Direct download (3 more)  
     
    Export citation  
     
    Bookmark   6 citations  
  7. How the Many Worlds Interpretation brings Common Sense to Paradoxical Quantum Experiments.Kelvin J. McQueen & Lev Vaidman - 2020 - In Rik Peels, Jeroen de Ridder & René van Woudenberg (eds.), Scientific Challenges to Common Sense Philosophy. New York: Routledge. pp. 40-60.
    The many worlds interpretation of quantum mechanics (MWI) states that the world we live in is just one among many parallel worlds. It is widely believed that because of this commitment to parallel worlds, the MWI violates common sense. Some go so far as to reject the MWI on this basis. This is despite its myriad of advantages to physics (e.g. consistency with relativity theory, mathematical simplicity, realism, determinism, etc.). Here, we make the case that common sense in fact favors (...)
    Direct download (2 more)  
     
    Export citation  
     
    Bookmark   2 citations  
  8. Mass additivity and a priori entailment.Kelvin J. McQueen - 2015 - Synthese 192 (5):1373-1392.
    The principle of mass additivity states that the mass of a composite object is the sum of the masses of its elementary components. Mass additivity is true in Newtonian mechanics but false in special relativity. Physicists have explained why mass additivity is true in Newtonian mechanics by reducing it to Newton’s microphysical laws. This reductive explanation does not fit well with deducibility theories of reductive explanation such as the modern Nagelian theory of reduction, and the a priori entailment theory of (...)
    Direct download (4 more)  
     
    Export citation  
     
    Bookmark   4 citations  
  9.  50
    Tests for intrinsicness tested.Kelvin J. McQueen & René van Woudenberg - 2016 - Philosophical Studies 173 (11):2935-2950.
    Various tests have been proposed as helps to identify intrinsic properties. This paper compares three prominent tests and shows that they fail to pass adequate verdicts on a set of three properties. The paper examines whether improved versions of the tests can reduce or remove these negative outcomes. We reach the sceptical conclusion that whereas some of the tests must be discarded as inadequate because they don’t yield definite results, the remaining tests depend for their application on the details of (...)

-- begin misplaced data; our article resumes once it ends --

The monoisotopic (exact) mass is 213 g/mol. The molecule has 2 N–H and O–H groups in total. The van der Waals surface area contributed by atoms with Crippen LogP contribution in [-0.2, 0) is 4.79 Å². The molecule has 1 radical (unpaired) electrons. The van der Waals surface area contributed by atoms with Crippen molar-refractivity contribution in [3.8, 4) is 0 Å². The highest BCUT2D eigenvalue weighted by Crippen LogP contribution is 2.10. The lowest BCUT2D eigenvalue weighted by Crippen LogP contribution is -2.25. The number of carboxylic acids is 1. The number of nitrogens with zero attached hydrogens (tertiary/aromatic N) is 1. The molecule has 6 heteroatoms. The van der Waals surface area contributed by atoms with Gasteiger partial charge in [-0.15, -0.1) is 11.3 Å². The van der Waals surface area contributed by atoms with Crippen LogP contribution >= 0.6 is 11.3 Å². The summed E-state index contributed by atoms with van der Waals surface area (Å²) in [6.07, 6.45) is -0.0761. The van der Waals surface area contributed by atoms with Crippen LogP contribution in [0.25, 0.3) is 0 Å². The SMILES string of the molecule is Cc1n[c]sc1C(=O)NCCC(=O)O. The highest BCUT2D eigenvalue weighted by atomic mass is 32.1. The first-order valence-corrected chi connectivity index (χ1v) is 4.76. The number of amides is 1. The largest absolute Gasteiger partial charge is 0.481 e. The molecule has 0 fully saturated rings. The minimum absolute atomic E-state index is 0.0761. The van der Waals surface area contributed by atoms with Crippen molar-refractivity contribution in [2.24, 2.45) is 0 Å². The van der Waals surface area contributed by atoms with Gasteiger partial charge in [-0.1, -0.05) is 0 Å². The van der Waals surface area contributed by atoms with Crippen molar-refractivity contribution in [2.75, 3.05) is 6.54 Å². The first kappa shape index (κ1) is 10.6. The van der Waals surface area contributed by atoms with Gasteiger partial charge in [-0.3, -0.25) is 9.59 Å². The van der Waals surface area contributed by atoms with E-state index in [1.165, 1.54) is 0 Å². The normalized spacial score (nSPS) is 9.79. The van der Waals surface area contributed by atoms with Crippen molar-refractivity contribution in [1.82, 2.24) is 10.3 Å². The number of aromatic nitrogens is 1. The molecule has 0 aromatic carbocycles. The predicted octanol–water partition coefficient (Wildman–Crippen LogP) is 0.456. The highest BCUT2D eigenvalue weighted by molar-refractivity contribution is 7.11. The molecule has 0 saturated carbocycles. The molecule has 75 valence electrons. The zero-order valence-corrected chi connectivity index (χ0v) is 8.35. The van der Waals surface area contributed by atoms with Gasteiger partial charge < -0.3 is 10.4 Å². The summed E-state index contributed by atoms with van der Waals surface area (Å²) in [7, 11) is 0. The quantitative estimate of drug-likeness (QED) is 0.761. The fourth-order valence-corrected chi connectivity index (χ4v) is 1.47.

Direct download (3 more)  
     
    Export citation  
     
    Bookmark   3 citations  
  10. When do parts form wholes? Integrated information as the restriction on mereological composition.Kelvin J. McQueen & Naotsugu Tsuchiya - forthcoming - Neuroscience of Consciousness.
    Under what conditions are material objects, such as particles, parts of a whole object? This is the composition question and is a longstanding open question in philosophy. Existing attempts to specify a non-trivial restriction on composition tend to be vague and face serious counterexamples. Consequently, two extreme answers have become mainstream: composition (the forming of a whole by its parts) happens under no or all conditions. In this paper, we provide a self-contained introduction to the integrated information theory of consciousness (...)
    Direct download  
     
    Export citation  
     
    Bookmark  
  11. Have underground radiation measurements refuted the Orch OR theory?Kelvin J. McQueen - forthcoming - Physics of Life Reviews.
    In [1] it is claimed that, based on radiation emission measurements described in [2], a certain “variant” of the Orch OR theory has been refuted. I agree with this claim. However, the significance of this result for Orch OR per se is unclear. After all, the refuted “variant” was never advocated by anyone, and it contradicts the views of Hameroff and Penrose (hereafter: HP) who invented Orch OR [3]. My aim is to get clear on this situation. I argue that (...)
    Direct download  
     
    Export citation  
     
    Bookmark  
  12. Filled/non-filled pairs: An empirical challenge to the integrated information theory of consciousness.Amber R. Hopkins & Kelvin J. McQueen - 2022 - Consciousness and Cognition 97 (C):103245.
    Perceptual filling-in for vision is the insertion of visual properties (e.g., color, contour, luminance, or motion) into one’s visual field, when those properties have no corresponding retinal input. This paper introduces and provides preliminary empirical support for filled/non-filled pairs, pairs of images that appear identical, yet differ by amount of filling-in. It is argued that such image pairs are important to the experimental testing of theories of consciousness. We review recent experimental research and conclude that filling-in involves brain activity with (...)
    Direct download (3 more)  
     
    Export citation  
     
    Bookmark